Trying to catch lightning in a bottle in the spirits industry is nearly impossible. What worked once for one segment of the industry often doesn’t work in another. This is one of the many challenges facing Sean “Diddy” Combs (aka P. Diddy, Puff Daddy), Diageo, and their co-operative new brand, DeLeón Tequila. Together Combs and Diageo have achieved meteoric success with Ciroc Vodka. In an ocean of failed celebrity spirits, Ciroc stands as an anomaly: an unmitigated success which has found a home not only with Diddy’s core fan base, but also with drinkers who may not even know ‘whose daddy this puff character is’. Although Ciroc and Combs are intimately intertwined, the Ciroc Vodka brand has succeeded in having its own life and identity, one which could arguably survive with or without Combs’ involvement.
The thing about success in spirits is, once you achieve it, there’s a lot of pressure to try to repeat that success. It’s very similar to a musical artist who has a smash hit debut album, and then suffers immense pressure to prove that it wasn’t some sort of fluke. Sophomore efforts are incredibly tough, because often the environment that surrounded a debut effort simply doesn’t exist anymore. Can a musician really crone about heartache and failure when no Saturday night is complete without bottle service? Now that Diageo and Combs are riding high on Ciroc Vodka, can they start again and build a new tequila brand from the ground up?
While DeLeón Tequila isn’t a brand-new brand, it’s pretty close. Prior to its acquisition, DeLeón existed primarily as a relatively small tequila brand known for astronomically expensive tequila. Combs and Diageo have taken this existing line of tequila and rebranded it as the DeLeón Luxury Line, which includes: DeLeón Diamante ($150), a joven tequila which is a blend of anejo and blanco tequila; DeLeón Extra Anejo ($350), a cask strength tequila (108 proof, 54% AVB) aged for 36 months; and, DeLeón Leóna ($850), a private reserve anejo tequila finished in French Sauternes casks.
While DeLeón’s Diamante is expensive, it’s not completely out of the stratosphere, given Casa Dragones is $299 and Patron “Gran Platinum” Tequila is $250. Prices on DeLeón Extra Anejo and Leóna, however, are pretty hard to swallow. An $850 tequila, in this phase of the tequila market, is nothing short of ridiculous, especially when you consider one of the finest anejos in the world, Tres Quatro Cinco Tequila Anejo, and even Patron’s Gran Patron Piedra Tequila, top out in high $300, low $400 range.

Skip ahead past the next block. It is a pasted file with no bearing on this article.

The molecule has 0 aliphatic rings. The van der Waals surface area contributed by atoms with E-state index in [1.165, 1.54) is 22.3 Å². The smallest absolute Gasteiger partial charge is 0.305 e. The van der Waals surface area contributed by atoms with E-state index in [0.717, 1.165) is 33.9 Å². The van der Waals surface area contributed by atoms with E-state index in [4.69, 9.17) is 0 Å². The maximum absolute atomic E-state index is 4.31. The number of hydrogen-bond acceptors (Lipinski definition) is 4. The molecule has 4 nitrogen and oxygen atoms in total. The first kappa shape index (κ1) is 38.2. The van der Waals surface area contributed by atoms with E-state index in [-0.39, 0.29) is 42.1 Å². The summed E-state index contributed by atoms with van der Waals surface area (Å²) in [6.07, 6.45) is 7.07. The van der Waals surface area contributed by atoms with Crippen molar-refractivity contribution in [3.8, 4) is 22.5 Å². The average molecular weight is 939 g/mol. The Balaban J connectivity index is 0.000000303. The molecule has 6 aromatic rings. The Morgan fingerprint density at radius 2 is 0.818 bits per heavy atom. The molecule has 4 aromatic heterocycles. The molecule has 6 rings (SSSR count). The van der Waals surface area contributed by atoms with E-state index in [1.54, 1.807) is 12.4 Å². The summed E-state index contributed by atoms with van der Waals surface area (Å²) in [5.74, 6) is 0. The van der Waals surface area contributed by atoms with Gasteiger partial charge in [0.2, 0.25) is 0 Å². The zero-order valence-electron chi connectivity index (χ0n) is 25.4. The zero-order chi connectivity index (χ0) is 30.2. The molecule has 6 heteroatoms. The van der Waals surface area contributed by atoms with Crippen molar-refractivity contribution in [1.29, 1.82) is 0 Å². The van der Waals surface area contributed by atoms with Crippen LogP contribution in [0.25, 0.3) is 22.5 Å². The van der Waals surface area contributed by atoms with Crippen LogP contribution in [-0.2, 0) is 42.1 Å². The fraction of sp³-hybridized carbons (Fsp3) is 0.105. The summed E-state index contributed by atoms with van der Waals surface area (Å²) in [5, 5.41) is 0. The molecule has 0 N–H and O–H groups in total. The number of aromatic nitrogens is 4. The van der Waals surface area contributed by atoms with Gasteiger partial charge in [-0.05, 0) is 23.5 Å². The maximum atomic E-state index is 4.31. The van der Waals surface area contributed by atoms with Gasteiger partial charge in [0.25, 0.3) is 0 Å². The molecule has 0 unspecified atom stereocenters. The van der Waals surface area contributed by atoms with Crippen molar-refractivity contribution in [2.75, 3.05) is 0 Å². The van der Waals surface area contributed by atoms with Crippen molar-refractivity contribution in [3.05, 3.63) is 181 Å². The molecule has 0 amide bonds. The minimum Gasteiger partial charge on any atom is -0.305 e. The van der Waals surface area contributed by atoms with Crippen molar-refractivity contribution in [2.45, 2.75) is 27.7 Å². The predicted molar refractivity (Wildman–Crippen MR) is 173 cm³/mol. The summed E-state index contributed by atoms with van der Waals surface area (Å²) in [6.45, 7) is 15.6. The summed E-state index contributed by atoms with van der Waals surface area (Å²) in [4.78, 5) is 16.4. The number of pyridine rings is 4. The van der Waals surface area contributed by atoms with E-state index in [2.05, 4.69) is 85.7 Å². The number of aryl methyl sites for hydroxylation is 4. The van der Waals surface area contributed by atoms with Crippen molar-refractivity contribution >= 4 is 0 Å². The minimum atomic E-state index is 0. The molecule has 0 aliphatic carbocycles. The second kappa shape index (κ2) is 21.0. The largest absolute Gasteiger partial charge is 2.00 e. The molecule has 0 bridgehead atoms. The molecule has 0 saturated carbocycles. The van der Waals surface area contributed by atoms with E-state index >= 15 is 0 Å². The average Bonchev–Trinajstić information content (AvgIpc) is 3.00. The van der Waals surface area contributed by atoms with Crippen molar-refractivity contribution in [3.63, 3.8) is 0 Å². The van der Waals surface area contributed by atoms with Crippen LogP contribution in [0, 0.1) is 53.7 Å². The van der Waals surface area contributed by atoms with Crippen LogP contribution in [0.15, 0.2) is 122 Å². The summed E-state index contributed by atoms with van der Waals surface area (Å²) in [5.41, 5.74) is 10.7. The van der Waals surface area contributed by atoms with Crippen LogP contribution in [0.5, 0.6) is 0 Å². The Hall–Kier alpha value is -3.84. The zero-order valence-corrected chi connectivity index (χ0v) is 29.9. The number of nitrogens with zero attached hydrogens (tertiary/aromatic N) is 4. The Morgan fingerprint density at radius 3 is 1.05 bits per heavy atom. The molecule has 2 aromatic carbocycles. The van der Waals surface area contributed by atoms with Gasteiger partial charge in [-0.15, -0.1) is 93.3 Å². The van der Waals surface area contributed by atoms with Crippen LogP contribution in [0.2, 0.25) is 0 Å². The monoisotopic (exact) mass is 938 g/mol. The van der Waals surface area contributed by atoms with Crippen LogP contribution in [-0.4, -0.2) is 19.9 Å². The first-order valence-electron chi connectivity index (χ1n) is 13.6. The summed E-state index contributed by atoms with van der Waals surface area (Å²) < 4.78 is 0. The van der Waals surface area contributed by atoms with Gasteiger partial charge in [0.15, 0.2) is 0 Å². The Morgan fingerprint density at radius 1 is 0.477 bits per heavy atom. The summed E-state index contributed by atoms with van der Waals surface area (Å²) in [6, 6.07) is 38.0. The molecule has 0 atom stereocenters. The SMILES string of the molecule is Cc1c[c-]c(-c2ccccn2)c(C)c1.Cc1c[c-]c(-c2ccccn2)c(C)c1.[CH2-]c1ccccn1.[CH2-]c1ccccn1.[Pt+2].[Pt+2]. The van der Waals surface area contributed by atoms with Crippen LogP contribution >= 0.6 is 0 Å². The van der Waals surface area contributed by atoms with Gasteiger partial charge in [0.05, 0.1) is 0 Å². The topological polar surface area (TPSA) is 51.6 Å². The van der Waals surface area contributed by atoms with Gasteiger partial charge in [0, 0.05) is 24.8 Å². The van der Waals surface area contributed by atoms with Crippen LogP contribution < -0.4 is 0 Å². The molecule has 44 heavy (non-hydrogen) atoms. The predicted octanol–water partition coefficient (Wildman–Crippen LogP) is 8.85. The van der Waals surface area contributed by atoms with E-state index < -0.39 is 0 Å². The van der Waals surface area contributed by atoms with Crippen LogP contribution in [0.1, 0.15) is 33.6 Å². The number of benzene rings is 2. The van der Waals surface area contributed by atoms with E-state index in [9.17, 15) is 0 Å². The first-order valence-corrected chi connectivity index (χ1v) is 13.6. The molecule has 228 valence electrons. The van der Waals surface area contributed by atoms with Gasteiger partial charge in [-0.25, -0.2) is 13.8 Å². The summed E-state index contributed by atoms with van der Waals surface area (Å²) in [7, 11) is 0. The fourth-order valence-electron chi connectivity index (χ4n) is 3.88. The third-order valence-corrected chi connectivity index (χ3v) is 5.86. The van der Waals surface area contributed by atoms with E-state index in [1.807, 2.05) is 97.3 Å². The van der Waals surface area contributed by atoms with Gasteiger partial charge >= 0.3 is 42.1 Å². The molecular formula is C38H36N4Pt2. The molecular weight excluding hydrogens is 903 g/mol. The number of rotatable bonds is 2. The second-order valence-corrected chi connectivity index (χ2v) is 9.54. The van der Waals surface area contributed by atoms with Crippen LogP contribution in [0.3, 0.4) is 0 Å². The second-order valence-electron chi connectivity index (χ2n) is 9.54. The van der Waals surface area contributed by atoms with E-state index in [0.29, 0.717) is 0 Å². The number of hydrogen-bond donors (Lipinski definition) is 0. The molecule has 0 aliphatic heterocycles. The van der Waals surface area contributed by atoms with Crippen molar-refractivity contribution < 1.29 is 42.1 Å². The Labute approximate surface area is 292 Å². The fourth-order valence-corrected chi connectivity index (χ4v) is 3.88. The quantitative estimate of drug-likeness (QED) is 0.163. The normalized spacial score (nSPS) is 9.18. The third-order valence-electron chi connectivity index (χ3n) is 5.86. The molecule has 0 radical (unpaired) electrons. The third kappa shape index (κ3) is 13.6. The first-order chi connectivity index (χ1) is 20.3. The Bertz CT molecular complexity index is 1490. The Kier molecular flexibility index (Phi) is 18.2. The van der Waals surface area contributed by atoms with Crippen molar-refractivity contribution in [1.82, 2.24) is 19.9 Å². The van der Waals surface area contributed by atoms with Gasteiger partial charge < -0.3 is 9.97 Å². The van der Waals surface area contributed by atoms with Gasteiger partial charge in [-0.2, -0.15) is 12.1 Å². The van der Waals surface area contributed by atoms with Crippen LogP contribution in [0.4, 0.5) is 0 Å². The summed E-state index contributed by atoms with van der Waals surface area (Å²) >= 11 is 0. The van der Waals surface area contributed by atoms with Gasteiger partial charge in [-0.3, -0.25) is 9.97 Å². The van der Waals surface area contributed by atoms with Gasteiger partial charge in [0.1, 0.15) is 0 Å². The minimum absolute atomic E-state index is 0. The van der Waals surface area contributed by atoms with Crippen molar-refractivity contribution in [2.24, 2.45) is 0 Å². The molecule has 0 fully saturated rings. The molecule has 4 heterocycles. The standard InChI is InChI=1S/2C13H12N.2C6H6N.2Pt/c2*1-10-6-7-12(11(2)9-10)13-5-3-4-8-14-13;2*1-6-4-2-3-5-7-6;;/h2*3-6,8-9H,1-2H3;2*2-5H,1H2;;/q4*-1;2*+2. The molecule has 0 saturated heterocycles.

Recognizing that the market for ultra expensive (or more tastefully titled “luxury”) tequilas is limited, Diageo and Combs have expanded DeLeón’s offerings with three more traditional tequilas under the DeLeón Ultra-Premium line: DeLeón Platinum ($60), Reposado ($65), and Anejo ($70). Although the line is considerably less expensive than DeLeón Luxury line, it’s still well above the core offerings of other key competitors in the space including, most notably, Patron and Tequila Avion.
The first of the new DeLeón Ultra-Premium Line of tequilas to launch is DeLeón Platinum Tequila. Officially launched in November 2014, DeLeón Platinum is a blanco tequila presented a perfume-like bottle similar to the ones used in DeLeón’s Luxury line. DeLeón is using a less expensive glass and a plastic top (versus the Luxury’s metal tops).
DeLeón Platinum Tequila (NOM 1535, 40% ABV, 80 proof, $60) – the nose is very representative of a highland (Los Altos) tequila, with soft pepper and roasted agave. In the center of this is light lime peel. The entry for DeLeón Platinum is soft and lightly sweet with vanilla and roasted agave combined with some nice black pepper to really balance things out. The black pepper spice ramps up into the midpalate where it’s joined by cinnamon and lime peel. For the most part, the midpalate does a nice job of presenting this intensified spice while still maintaining the undercurrent of the sweet roasted agave.